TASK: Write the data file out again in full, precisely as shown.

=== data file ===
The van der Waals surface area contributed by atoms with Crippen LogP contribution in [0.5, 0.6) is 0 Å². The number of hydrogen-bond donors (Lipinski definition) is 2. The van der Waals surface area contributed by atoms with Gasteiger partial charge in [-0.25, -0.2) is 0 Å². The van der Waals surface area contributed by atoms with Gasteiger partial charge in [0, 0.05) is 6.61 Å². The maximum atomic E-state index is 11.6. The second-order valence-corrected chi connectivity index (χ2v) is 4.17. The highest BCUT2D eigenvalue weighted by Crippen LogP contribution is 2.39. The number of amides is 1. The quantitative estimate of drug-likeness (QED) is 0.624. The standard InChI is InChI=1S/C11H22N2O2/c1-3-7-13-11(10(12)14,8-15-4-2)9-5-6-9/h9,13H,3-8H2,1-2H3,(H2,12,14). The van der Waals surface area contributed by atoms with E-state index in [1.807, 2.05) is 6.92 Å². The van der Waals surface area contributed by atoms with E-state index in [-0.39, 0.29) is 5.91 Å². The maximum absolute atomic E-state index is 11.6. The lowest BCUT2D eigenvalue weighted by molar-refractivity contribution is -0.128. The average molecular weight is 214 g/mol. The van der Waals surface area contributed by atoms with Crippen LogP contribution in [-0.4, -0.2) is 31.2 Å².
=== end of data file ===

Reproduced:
The van der Waals surface area contributed by atoms with Crippen LogP contribution in [0.5, 0.6) is 0 Å². The number of hydrogen-bond donors (Lipinski definition) is 2. The van der Waals surface area contributed by atoms with Gasteiger partial charge in [-0.25, -0.2) is 0 Å². The van der Waals surface area contributed by atoms with Gasteiger partial charge in [0, 0.05) is 6.61 Å². The maximum atomic E-state index is 11.6. The second-order valence-corrected chi connectivity index (χ2v) is 4.17. The highest BCUT2D eigenvalue weighted by Crippen LogP contribution is 2.39. The number of amides is 1. The quantitative estimate of drug-likeness (QED) is 0.624. The standard InChI is InChI=1S/C11H22N2O2/c1-3-7-13-11(10(12)14,8-15-4-2)9-5-6-9/h9,13H,3-8H2,1-2H3,(H2,12,14). The van der Waals surface area contributed by atoms with E-state index in [1.807, 2.05) is 6.92 Å². The van der Waals surface area contributed by atoms with E-state index in [-0.39, 0.29) is 5.91 Å². The maximum absolute atomic E-state index is 11.6. The lowest BCUT2D eigenvalue weighted by molar-refractivity contribution is -0.128. The average molecular weight is 214 g/mol. The van der Waals surface area contributed by atoms with Crippen LogP contribution in [-0.4, -0.2) is 31.2 Å².